Cannon: No sign of boss in time of crisis
I AM Wallaby 769.
It was the greatest honour of my sporting life to wear my country's colours in the international rugby arena.
I write this column as a concerned former player, rugby supporter and rugby parent.
I cannot sit back and be silent anymore, unlike those who run the game.
Rugby Australia seems to think it's acceptable to remain invisible while the drowning noise of disenchantment and frustration among our rugby family grows by the day.
I am staggered by the anonymity of chairman Cameron Clyne.
The code is facing its greatest crisis and he is nowhere to be seen or heard.
Clyne was front and centre last year.
Where are you now Cameron?
Your voice, your influence and your presence matters, to help lift rugby up as it falters.
Your platform and capacity to promote the game in a multitude of ways is without limitation. You made the highly contentious and emotionally-charged decision to axe the Western Force last year.
You fronted up then, beside Bill Pulver, to stand as one on the decision.
Why then in the year that has followed and the game is being challenged on multiple levels do you disappear?
I am constantly approached on the street by people asking me, 'What is going on with rugby?' I have no answers for them.
I don't know what Rugby Australia plans to do about rapidly diminishing crowd figures, television audiences, and growing lack of interest in the game. Because they haven't told us.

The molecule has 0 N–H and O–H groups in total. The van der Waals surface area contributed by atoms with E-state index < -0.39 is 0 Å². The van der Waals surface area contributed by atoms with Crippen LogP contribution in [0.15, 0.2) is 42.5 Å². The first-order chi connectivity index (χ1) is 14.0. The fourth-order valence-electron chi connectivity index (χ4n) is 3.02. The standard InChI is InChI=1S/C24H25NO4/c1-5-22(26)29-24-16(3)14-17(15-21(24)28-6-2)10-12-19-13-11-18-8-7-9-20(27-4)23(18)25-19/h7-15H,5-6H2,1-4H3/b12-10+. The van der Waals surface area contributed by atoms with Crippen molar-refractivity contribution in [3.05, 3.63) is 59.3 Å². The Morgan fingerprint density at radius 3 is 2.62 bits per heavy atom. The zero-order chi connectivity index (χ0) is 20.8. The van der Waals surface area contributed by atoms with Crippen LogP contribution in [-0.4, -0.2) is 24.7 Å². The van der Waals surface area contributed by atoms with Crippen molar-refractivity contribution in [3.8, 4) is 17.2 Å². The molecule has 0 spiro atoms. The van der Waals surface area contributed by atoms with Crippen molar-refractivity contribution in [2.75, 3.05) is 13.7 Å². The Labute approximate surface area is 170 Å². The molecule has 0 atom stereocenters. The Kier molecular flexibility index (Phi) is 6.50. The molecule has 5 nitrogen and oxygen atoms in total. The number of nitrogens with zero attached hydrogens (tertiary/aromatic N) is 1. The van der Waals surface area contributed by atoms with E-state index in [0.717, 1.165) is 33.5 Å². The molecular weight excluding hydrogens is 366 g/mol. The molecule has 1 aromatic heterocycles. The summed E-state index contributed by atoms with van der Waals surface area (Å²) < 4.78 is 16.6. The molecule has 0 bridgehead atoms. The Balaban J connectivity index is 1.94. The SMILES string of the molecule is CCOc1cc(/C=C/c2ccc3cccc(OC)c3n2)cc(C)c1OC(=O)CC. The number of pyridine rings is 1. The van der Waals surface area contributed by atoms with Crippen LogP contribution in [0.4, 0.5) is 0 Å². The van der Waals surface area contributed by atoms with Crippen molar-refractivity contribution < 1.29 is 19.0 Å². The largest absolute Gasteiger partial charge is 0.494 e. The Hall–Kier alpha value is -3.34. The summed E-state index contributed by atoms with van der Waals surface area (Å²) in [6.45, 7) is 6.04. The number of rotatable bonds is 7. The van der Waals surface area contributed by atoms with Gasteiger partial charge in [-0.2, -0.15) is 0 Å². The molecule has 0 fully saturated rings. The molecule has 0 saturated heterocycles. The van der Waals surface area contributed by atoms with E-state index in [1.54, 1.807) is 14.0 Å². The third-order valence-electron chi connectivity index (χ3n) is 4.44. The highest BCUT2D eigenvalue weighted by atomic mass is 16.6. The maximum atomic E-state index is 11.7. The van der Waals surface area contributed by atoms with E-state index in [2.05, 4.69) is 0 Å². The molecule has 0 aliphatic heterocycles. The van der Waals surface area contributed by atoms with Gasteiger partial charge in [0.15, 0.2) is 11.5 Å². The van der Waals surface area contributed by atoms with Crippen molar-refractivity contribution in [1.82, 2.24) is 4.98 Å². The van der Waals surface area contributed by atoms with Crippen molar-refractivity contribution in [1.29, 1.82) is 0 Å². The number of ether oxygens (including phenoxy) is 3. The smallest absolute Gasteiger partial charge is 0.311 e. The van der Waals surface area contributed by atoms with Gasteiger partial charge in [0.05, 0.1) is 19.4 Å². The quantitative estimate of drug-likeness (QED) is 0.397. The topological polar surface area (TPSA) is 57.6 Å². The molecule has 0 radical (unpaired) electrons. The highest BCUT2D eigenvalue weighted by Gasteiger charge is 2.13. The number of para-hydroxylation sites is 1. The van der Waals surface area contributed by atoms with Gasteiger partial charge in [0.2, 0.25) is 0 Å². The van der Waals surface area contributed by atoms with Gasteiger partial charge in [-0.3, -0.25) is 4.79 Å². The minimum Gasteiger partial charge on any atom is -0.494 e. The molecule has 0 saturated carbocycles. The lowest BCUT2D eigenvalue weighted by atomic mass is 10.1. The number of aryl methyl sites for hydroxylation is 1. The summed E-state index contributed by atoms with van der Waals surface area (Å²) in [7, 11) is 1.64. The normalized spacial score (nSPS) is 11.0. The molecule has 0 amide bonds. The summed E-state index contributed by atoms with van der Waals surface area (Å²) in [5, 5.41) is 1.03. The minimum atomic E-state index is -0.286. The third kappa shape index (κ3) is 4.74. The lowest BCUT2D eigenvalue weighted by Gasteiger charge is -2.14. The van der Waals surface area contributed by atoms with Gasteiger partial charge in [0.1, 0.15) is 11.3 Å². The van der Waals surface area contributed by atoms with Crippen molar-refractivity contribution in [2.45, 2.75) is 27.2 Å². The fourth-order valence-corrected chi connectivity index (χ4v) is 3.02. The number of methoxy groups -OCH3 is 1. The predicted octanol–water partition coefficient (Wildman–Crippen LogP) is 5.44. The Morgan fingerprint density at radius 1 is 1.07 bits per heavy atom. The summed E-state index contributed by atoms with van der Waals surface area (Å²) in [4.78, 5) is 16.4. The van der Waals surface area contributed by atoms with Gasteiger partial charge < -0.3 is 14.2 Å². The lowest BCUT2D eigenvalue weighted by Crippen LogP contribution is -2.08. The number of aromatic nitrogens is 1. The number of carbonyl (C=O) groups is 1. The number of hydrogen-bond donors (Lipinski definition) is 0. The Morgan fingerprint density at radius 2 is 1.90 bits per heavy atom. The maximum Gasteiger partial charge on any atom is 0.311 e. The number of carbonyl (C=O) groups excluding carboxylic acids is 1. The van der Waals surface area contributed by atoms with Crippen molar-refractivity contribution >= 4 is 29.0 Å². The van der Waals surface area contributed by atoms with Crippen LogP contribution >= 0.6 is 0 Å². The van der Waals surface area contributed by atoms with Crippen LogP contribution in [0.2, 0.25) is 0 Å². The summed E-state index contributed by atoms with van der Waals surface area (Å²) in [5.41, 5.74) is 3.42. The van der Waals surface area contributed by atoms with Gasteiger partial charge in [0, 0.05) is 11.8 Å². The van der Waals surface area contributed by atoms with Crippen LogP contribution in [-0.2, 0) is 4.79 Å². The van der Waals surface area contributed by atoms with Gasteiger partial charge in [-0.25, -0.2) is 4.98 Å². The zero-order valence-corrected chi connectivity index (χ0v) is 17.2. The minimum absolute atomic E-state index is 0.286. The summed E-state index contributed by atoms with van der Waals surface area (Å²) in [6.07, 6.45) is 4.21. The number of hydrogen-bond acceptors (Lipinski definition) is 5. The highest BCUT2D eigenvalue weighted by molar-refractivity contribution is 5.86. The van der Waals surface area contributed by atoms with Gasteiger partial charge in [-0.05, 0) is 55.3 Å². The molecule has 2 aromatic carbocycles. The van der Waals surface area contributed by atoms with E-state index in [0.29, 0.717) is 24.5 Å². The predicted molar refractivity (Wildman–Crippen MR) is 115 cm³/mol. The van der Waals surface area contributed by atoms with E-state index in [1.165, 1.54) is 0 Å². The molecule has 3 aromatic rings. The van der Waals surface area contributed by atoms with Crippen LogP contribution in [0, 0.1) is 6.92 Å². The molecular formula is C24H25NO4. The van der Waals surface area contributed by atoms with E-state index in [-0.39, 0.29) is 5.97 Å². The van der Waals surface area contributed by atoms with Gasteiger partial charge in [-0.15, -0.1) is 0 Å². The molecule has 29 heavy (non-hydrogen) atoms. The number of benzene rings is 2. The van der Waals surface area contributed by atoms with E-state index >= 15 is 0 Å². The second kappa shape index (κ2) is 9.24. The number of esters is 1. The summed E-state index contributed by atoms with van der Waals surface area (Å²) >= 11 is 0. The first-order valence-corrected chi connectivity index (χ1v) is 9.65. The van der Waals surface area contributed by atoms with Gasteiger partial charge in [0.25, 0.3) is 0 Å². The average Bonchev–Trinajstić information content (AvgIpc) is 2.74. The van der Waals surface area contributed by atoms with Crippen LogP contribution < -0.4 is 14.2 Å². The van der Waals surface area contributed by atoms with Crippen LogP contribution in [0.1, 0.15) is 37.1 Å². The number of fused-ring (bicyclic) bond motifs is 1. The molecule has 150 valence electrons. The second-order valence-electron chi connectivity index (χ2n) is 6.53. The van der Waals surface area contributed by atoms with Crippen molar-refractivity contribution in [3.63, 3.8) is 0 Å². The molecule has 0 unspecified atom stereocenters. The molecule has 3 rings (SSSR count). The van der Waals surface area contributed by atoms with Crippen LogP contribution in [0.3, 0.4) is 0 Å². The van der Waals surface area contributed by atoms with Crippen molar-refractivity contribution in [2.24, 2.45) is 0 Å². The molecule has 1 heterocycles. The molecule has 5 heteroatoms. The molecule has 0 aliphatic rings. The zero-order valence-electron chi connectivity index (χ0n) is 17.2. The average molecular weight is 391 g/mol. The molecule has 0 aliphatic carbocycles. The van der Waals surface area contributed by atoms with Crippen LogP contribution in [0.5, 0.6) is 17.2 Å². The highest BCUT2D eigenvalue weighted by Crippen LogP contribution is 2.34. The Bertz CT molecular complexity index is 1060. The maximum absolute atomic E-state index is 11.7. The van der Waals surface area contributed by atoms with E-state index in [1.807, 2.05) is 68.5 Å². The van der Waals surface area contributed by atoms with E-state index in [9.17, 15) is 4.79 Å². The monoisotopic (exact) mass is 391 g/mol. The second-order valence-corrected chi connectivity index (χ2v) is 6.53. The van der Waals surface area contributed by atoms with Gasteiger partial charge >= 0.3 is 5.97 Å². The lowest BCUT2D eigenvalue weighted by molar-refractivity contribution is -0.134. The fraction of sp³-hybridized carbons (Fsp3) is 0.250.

I don't know what their vision is for the future of Super Rugby, The Rugby Championship, and how the next broadcast agreement will work for Australia's interests. Because they haven't told us.
I don't know why the Wallabies structure hasn't undergone a significant review when the team is at an all-time low seventh in the world rankings. Because they won't tell us.
Other codes share a united front.
The AFL and the ARL chairmen promote their games and proactively engage in its direction and provide public influence.
AFL commission chairman Richard Goyder and chief executive Gillion McLachan jointly work towards the game's constitution that proclaims they are a "keeper of the code".
NRL chief Todd Greenberg and ARL commission chairman Peter Beattie have joint responsibilities for fostering, developing and funding the game from the junior to the elite levels.
Clyne and RA chief Raelene Castle are missing in action.
On April 12, 2016, the Australian Rugby Union announced the Australian Rugby Strategic Plan for 2016-2020, with a vision "to inspire all Australians to enjoy our great global game".
The four pillars are:
1. Make rugby a game for all - our community
2. Ignite Australia's passion for the game - our fans
3. Build sustainable success in the professional game - our elite teams
4. Create excellence in how the game is run - our administration.
We're two years in.
I've read those four mission statements over and over again, and I don't know whether to laugh or cry.
Get ready for cricket like never before. FREE Sport HD + Entertainment until the first 4K cricket ball as part of 2 months free on a 12 month plan. SIGN UP TODAY. T&Cs apply.